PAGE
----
The announced halt to the review of key US LNG export projects sends an unsettling signal to global energy markets
The US is the world’s largest LNG exporter, and has revolutionised the global gas market, supercharging its liberalisation by introducing great commercial flexibility in trade and contracts. The functioning of a flexible global gas market made it possible to keep the world’s energy system above water during the worst energy crisis in memory. Having open, flexible, transparent, competitive, and reliable gas markets is imperative to ensuring the success of the global energy transition and safeguarding international energy security, while markets provide the best counterbalance to the politicisation of energy supply.
“The current dynamic we are seeing unfold is highly worrying. It is eroding these fundamental market principles and will harm global energy security and emission reduction” said Menelaos (Mel) Ydreos, Secretary General of the International Gas Union.
Globally, gas supply remains tight, and the market is vulnerable to more volatility and price escalation.Despite a cooling of prices in Europe and Asia, they remain nearly double the pre-crisis levels. But the world is not yet through the crisis. Until new volumes of LNG come onstream, the global market will hang on a fragile balance of demand reductions and stability in the current supply level, especially when it comes to the flexible LNG, which allows bringing gas to remote markets that need it. The mild winter in the northern hemisphere, together with demand-reducing factors including affordability issues, have contributed to the subdued demand in Europe thus far. At the same time, demand in Asia is growing again, adding pressure to this fragile balance.
LNG is playing a key role in the reliability of the global energy system and in keeping emissions in check. Gas produces about half of the greenhouse gas emissions of coal on a lifecycle basis. In the form of LNG, it has unmatched scalability and flexibility, making it a critical resiliency resource in the energy transition, as seen through its rapid deployment to offset the Russian pipeline gas shortages in Europe. The surge of renewable energy will intensify the need for responsive dispatchable tools to balance the grid. Natural gas, low carbon and renewable gases will therefore need to play a key role during intermittency and peak periods (while batteries may fulfil the balancing needs for shorter duration periods and provide key rapid reliability and stabilisation services).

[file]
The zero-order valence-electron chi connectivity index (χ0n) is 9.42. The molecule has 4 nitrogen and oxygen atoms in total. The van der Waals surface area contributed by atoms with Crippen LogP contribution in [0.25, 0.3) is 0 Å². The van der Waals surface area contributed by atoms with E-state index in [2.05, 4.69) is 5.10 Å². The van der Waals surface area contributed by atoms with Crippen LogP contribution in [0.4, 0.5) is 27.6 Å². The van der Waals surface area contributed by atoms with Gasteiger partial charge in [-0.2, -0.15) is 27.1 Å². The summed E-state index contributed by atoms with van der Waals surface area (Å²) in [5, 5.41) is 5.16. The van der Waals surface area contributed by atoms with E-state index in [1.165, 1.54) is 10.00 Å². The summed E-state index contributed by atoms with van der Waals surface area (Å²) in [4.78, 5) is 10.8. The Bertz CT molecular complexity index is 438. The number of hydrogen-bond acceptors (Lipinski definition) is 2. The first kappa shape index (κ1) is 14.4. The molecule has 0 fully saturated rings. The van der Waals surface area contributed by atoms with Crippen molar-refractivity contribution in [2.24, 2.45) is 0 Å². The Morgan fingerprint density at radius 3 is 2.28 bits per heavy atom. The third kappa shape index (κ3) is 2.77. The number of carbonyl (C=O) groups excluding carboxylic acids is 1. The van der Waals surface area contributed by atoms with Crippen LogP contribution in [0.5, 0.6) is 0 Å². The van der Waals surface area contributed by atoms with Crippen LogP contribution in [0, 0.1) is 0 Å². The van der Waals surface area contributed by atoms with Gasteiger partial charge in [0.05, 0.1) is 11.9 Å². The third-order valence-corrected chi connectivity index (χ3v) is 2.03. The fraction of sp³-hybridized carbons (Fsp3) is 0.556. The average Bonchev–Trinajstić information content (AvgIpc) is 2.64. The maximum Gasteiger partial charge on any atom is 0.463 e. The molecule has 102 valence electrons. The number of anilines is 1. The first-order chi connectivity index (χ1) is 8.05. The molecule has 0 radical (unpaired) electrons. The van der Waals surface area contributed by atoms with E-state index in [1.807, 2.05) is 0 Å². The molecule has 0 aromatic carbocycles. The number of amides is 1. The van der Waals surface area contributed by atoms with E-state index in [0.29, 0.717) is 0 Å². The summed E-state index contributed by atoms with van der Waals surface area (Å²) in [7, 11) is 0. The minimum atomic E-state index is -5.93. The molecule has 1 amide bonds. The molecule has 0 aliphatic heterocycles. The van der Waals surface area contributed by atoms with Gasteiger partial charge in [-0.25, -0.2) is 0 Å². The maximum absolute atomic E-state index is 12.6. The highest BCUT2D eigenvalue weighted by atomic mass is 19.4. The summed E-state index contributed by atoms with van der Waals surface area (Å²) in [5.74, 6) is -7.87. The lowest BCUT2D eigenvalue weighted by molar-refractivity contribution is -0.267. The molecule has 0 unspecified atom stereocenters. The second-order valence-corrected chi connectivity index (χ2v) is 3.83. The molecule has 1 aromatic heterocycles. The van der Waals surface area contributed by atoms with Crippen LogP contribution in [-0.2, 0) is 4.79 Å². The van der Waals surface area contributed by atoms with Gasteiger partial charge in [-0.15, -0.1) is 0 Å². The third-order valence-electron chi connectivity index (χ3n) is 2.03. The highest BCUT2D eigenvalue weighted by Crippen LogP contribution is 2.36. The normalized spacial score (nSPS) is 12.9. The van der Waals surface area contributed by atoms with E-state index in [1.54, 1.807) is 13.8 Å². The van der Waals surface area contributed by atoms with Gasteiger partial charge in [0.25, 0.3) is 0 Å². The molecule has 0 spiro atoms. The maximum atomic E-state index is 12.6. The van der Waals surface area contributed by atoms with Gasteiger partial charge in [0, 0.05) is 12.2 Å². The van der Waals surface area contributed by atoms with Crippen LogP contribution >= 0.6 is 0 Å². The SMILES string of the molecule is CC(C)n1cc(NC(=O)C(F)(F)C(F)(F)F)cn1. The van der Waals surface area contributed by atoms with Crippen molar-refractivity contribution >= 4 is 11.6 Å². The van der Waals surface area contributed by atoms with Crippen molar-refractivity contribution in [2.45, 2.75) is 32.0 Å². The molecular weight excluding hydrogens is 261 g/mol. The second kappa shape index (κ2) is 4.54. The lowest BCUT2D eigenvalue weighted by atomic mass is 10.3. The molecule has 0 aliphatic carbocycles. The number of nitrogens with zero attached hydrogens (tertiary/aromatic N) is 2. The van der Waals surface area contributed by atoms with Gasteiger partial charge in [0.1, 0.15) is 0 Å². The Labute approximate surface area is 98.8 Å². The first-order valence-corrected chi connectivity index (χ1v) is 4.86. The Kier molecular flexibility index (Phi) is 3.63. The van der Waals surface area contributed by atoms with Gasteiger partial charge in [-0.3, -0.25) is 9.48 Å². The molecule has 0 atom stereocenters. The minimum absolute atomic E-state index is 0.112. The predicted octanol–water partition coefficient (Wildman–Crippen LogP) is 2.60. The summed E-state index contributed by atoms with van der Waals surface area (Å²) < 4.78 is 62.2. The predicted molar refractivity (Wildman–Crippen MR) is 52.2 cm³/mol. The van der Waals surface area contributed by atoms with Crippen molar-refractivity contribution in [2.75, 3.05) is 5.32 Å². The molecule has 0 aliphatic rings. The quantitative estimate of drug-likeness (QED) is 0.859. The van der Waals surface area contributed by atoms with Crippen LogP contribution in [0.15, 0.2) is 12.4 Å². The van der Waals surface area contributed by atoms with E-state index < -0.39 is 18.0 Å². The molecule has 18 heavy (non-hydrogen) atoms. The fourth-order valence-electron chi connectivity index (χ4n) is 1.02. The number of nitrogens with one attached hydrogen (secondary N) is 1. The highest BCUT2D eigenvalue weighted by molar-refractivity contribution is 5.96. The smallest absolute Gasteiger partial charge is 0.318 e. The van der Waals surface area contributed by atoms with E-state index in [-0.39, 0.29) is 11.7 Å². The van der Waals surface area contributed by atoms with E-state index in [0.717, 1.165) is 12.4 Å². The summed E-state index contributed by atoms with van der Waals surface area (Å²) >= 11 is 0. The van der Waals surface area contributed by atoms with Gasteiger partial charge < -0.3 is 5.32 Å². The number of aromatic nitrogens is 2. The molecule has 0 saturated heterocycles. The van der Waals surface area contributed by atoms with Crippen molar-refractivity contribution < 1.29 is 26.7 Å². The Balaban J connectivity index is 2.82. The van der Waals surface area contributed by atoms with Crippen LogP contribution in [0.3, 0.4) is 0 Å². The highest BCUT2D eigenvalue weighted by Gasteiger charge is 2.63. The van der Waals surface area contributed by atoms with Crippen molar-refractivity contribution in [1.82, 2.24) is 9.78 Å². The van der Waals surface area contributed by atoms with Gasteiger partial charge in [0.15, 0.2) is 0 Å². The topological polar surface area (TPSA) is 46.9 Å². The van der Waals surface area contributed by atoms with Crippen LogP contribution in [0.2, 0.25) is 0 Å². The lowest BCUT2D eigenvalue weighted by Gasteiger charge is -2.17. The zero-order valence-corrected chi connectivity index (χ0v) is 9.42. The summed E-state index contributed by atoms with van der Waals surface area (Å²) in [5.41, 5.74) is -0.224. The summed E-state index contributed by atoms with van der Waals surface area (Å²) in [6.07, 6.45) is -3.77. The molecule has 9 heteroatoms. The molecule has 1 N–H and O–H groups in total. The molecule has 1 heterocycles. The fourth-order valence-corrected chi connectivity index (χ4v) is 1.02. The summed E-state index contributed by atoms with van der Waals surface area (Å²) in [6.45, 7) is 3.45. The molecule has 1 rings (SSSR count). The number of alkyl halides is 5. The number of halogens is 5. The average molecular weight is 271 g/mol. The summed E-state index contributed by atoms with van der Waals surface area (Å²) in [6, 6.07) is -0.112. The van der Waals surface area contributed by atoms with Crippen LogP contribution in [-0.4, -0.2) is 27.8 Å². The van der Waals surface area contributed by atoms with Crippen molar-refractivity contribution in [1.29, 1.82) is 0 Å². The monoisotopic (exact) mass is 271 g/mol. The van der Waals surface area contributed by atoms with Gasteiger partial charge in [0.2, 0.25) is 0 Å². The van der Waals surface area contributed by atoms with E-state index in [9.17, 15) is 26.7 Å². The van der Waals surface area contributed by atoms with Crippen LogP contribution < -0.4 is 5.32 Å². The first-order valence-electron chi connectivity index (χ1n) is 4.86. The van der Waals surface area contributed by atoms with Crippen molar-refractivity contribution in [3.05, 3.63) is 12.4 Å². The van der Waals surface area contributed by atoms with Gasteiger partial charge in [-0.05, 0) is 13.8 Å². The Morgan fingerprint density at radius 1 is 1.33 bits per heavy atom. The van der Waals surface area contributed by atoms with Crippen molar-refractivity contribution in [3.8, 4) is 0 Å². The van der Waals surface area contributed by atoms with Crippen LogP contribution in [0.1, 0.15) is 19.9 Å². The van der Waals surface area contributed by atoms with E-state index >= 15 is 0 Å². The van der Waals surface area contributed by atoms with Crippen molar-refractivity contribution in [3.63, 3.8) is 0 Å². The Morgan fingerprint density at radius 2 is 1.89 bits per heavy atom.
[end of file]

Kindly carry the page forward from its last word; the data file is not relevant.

Restoring global LNG supply balance and energy security requires the current and forecasted shortfall to be addressed. Despite recent optimism about new gas project investment growth, this comes after a prolonged under-investment period. Between 2014 and 2020 investments in gas supply dropped by 58%. These began to recover marginally in 2021, however current levels of investment and off-take agreements are still falling short of the growing global demand.
Limiting the supply of gas into the global market will not reduce emissions; it will do the opposite.Over the last two years we have seen high gas prices lead to gas-to-coal switching and to all-time high emissions from coal in line with record consumption. Despite record additions of renewables and the resurgence of nuclear in 2023, the decade-long trend of coal having a 40% share of global power sector emissions continued.
Gas is the lowest emission, highly efficient, abundant, and non-air polluting hydrocarbon. It is critical for providing power system flexibility and balancing the grid in longer periods of renewables intermittency, particularly those that fall outside of the technical capabilities of the storage technologies that are commercially available today across the world. Beyond electricity, which still represents about a fifth of the total energy consumed by the world’s economies, gas is critical for heating buildings, fuelling industry, and providing feedstock to critical sectors like food fertiliser production. Recent gas supply shortages and extreme price volatility have resulted in skyrocketing fertiliser costs, with obvious knock-on effects on food prices. Fertiliser prices more than tripled between 2020 and 2022. According to the IMF, a 1 percent increase in fertilizer prices spikes food commodity prices by 0.45 percent.
While natural gas will continue to play a pivotal role in the energy transition, facilitating the decarbonisation of the global economy, the gas sector itself will also continue to undergo a process of decarbonisation. This is imperative, and we call on the policymakers and industry to find urgent solutions for accelerating the deployment of carbon capture, low-carbon, and renewable gases. We also stress that doubling down on eliminating methane emissions is required to make this transition possible.
Investments emissions-eliminating technology for gas and LNG infrastructure will ensure project longevity, guaranteeing long-term asset use in parallel with the growing adoption of low-carbon and renewable gases. For instance, renewable biomethane and e-methane can be liquified, and can leverage existing natural gas infrastructure. The potential of utilising existing LNG infrastructure for liquid hydrogen carriers, like ammonia or liquid hydrogen, is also gaining traction, with rising investments and R&D efforts. Finally, the right policy frameworks, such as putting a price on emissions and putting a value on their reduction, will help encourage all these investments.
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IGU Strategic Communications Director